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Allowance to members.

48. Until the Parliament otherwise provides, each senator and each member of the House of Representatives shall receive an allowance148 of four hundred pounds a year, to be reckoned from the day on which he takes his seat.

UNITED STATES.—The senators and representatives shall receive a compensation for their services, to be ascertained by law, and paid out of the Treasury of the United States.— Const., Art. I., sec. 6, sub-s. 1.

HISTORICAL NOTE.—Clause 45, Chap. I. of the Commonwealth Bill of 1891 was as follows:—

“Each member of the Senate and House of Representatives shall receive an annual allowance for his services, the amount of which shall be fixed by the Parliament from time to time. Until other provision is made in that behalf by the Parliament, the amount of such annual allowance shall be Five Hundred Pounds.”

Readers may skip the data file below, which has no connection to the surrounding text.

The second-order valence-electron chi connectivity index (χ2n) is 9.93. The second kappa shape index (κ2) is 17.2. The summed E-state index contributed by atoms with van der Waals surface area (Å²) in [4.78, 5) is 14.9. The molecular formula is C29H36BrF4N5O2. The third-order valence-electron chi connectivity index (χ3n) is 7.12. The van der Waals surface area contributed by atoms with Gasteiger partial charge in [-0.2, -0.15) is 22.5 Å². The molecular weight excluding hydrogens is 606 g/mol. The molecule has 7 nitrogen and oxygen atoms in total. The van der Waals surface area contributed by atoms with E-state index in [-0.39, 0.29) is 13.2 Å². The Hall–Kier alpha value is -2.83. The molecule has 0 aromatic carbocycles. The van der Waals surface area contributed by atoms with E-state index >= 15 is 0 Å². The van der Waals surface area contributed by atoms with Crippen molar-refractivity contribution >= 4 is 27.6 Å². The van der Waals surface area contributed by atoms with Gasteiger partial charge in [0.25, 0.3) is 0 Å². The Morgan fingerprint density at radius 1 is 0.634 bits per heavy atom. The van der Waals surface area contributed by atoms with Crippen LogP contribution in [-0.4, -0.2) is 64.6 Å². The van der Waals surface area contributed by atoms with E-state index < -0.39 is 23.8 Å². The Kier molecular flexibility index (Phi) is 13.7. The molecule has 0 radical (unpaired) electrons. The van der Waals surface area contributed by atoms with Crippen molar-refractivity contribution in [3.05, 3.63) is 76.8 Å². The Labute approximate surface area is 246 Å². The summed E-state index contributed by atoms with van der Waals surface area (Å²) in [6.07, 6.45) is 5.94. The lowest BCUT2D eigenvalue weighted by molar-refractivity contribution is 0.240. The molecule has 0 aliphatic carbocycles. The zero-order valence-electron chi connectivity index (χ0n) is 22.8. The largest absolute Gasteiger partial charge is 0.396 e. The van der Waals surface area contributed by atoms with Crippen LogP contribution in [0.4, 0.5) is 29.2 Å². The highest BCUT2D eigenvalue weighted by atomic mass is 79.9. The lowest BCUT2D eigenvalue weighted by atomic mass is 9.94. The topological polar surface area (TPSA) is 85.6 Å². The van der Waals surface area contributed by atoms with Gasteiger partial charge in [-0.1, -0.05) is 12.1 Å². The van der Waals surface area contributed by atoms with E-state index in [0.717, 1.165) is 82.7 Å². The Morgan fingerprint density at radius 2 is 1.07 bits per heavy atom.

In Committee, Mr. Wrixon suggested that “allowance for his services” was a misdescription; it was merely an allowance for reimbursement of expenses. Mr. Marmion moved the omission of the words “for his services,” but this was negatived. (Conv. Deb., Syd. [1891], pp. 653-4.)

At the Adelaide session, 1897, the clause as introduced was to the same effect, except that the sum was £400. In Committee, Mr. Gordon moved to substitute £500, but this was negatived by 26 votes to 9. (Conv. Deb., Adel., pp. 1031-4.) At the Sydney session, a suggestion by the Legislative Council of South Australia and the Legislature of Tasmania, to reduce the allowance to £300, was negatived. A suggestion by the Legislative Assembly of Victoria, to omit “on which he takes his seat,” and insert “of his election,” was negatived. A new clause suggested by the Legislative Council of South Australia, to prevent a Minister from drawing both a salary and his


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allowance as a member, was negatived, as being a matter for federal legislation. (Conv. Deb., Syd. [1897], pp. 993-6.) At the Melbourne session, drafting amendments were made before the first report and after the fourth report.

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